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Creative Ideas for Your Mix Bus

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One of the most subjective and hotly debated techniques during mix-down is how to process your mix (or master) bus. When used appropriately, processing the mix bus can bring together your mix in a way individual channel processing can't achieve by itself.

There's a fine line between using this technique for effect and stepping over into the mastering engineer's domain. It usually takes a lot of experience to spot the difference between the two, and this can vary wildly from project to project. 

Regardless, here are some of the most commonly used mix bus techniques, why they are used, and how you can creatively consider their use for your next mix, bringing in new ideas you may not have previously considered.

Here is an extract we’re going to process creatively throughout this tutorial:

1. Compression 

Compression on the mix bus can take many forms. Let's look at two common uses and how we can begin to manipulate them.

Get Sticky! Compress to Glue

We often hear of engineers talking about using compression to "glue" a mix. On a mix bus, this might not necessarily mean using a compressor to dramatically control dynamic range. Just the sound of a particular unit, or the act of routing 50 individual tracks through one stereo compressor, can help to bring all the individual elements together as one.

One of the most sought-after compressors for this task is the SSL console bus compressor. There are various plugins available (notably Waves and Universal Audio) that emulate this compressor extremely successfully, as well as being available as separate pieces of hardware (even available as a hardware unit by original designer Alan Smart).

In any case, the typical trick is to set the attack to all the way slow (.30), make sure the threshold only just tickles the mix, and experiment with the release. Set the release slow, fast or automatic. Now, play around with the results and see which works best for you.

Don't be afraid to crank the threshold level - take it to an extreme so you can hear exactly what is happening to your mix. Then, tone it down - tastefully. Working to that extreme gives you a perspective on the mix processing that isn't possible at subtle levels, even if that's where you end up later.

Here is the extract mixed into mild bus compression:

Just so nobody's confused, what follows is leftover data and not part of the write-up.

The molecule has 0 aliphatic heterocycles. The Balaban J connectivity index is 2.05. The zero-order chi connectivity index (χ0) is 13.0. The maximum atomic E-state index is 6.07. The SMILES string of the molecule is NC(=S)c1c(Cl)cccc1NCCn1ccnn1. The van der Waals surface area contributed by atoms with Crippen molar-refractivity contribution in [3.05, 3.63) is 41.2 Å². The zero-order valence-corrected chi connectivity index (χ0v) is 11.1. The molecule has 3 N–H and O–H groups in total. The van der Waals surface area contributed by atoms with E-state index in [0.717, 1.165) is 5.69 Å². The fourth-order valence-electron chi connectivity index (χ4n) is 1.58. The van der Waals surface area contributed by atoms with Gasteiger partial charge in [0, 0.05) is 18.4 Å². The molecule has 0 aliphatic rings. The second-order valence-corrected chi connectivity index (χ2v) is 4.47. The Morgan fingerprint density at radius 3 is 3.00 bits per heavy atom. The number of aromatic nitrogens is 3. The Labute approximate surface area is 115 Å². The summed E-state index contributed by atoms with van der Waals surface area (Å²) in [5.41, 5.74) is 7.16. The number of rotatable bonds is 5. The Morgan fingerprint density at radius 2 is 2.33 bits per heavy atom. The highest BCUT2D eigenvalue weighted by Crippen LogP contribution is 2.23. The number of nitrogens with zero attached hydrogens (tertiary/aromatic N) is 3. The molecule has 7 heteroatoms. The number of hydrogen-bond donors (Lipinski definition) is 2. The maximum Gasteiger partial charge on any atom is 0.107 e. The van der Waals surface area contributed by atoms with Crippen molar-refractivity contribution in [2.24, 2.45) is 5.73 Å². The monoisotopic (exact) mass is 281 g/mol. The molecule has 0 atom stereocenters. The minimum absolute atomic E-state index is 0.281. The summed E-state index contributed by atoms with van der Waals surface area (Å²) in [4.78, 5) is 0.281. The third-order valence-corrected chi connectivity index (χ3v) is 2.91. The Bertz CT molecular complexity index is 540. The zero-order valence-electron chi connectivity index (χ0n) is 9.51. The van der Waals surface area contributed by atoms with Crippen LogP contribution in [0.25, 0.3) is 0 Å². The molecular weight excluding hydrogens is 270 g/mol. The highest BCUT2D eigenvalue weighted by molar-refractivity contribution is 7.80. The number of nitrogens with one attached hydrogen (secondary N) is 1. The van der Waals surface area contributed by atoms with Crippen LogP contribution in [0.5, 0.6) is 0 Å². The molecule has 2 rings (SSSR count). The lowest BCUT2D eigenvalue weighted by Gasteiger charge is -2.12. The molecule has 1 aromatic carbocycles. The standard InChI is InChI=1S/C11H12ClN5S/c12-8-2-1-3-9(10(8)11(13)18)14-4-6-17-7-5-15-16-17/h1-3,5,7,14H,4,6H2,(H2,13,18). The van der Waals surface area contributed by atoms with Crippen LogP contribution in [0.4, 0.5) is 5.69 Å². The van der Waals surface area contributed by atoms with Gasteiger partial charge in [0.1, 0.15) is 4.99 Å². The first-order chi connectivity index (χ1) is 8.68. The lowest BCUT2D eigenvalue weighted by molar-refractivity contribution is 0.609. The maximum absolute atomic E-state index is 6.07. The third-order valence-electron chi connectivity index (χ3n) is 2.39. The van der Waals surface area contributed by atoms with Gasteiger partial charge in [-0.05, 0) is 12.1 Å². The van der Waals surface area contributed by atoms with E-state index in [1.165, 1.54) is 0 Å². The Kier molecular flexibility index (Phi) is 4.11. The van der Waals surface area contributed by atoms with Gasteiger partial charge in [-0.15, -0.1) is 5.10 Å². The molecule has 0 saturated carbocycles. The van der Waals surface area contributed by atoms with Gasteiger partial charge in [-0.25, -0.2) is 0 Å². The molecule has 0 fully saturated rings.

You could even be daring and use the side chain input to pump your mix from another component. Check out how this might sound:


Be aware that using this type of compression over a mix bus can subtly change the perceived levels you have worked so hard to get right. 

It's radical, but if your mix calls for it... Be bold. Mix into the compressor. 

It may sound controversial, but one commonly used technique is to mix into the compressor itself. (You can always take it off later.) This can be highly creative! 

Both techniques are heavily debated, and neither are without their flaws. So be creative and see what works well for you, and your mix.

Compress to Fix

Multiband compression is a much more heavy-handed approach to processing your mix bus. It works on the principle of using separate compressors on separate frequency ranges (hence multiband) to process a very specific set of frequencies within your mix.

Take extra care when using multiband compression on the mix bus. If you are using it to fix your mix, it might be more worthwhile for you take a look at the individual channels.

However, used creatively, you can process your mix in a way no one has tried before. You want a sizzlingly smooth top end? Try and process the upper-range EQ and leave the rest of the mix untouched. The possibilities are endless.

Again, you need to see what works for you but be wary of wandering into a mastering engineers domain here.

2. Saturation

Saturation is the process of emulating the effects of recording hotly onto tape, resulting in a warm soft-clipping effect, often attributed to the days of analogue.

In the digital world, clipping is usually a no-go, but if you tracked this way, or feel an older dirtier sound is appropriate, then you can play around with soft clipping and see if you like the effect.

It's important to be gentle and not overdo it. It can't be removed once mastered.

Tip: If you find saturation is too much for the mix, try a little on just the drum bus.

3. Limiting

This is where we get to the tricky part!